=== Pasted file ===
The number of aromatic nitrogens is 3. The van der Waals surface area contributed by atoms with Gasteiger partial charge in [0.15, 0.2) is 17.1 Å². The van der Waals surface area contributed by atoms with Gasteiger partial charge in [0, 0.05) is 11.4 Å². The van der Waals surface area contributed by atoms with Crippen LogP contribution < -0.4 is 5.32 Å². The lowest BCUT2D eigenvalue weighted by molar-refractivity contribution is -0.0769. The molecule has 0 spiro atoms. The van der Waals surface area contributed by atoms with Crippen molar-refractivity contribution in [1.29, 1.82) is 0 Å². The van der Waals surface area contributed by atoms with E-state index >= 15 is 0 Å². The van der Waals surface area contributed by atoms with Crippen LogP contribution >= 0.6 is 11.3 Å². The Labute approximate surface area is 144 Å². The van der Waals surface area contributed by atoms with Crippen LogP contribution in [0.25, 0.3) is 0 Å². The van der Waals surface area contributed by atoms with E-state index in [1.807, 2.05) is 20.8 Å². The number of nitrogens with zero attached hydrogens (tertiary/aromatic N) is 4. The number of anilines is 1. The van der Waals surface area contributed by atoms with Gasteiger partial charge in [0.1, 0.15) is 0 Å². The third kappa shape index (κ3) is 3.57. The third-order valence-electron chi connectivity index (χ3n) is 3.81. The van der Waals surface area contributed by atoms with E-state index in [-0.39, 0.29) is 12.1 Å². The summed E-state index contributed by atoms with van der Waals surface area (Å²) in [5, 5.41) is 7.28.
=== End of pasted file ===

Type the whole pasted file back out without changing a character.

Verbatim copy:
The number of aromatic nitrogens is 3. The van der Waals surface area contributed by atoms with Gasteiger partial charge in [0.15, 0.2) is 17.1 Å². The van der Waals surface area contributed by atoms with Gasteiger partial charge in [0, 0.05) is 11.4 Å². The van der Waals surface area contributed by atoms with Crippen LogP contribution < -0.4 is 5.32 Å². The lowest BCUT2D eigenvalue weighted by molar-refractivity contribution is -0.0769. The molecule has 0 spiro atoms. The van der Waals surface area contributed by atoms with Crippen molar-refractivity contribution in [1.29, 1.82) is 0 Å². The van der Waals surface area contributed by atoms with E-state index >= 15 is 0 Å². The van der Waals surface area contributed by atoms with Crippen LogP contribution >= 0.6 is 11.3 Å². The Labute approximate surface area is 144 Å². The van der Waals surface area contributed by atoms with Crippen LogP contribution in [0.25, 0.3) is 0 Å². The van der Waals surface area contributed by atoms with E-state index in [1.807, 2.05) is 20.8 Å². The number of nitrogens with zero attached hydrogens (tertiary/aromatic N) is 4. The number of anilines is 1. The van der Waals surface area contributed by atoms with Gasteiger partial charge in [0.1, 0.15) is 0 Å². The third kappa shape index (κ3) is 3.57. The third-order valence-electron chi connectivity index (χ3n) is 3.81. The van der Waals surface area contributed by atoms with E-state index in [-0.39, 0.29) is 12.1 Å². The summed E-state index contributed by atoms with van der Waals surface area (Å²) in [5, 5.41) is 7.28.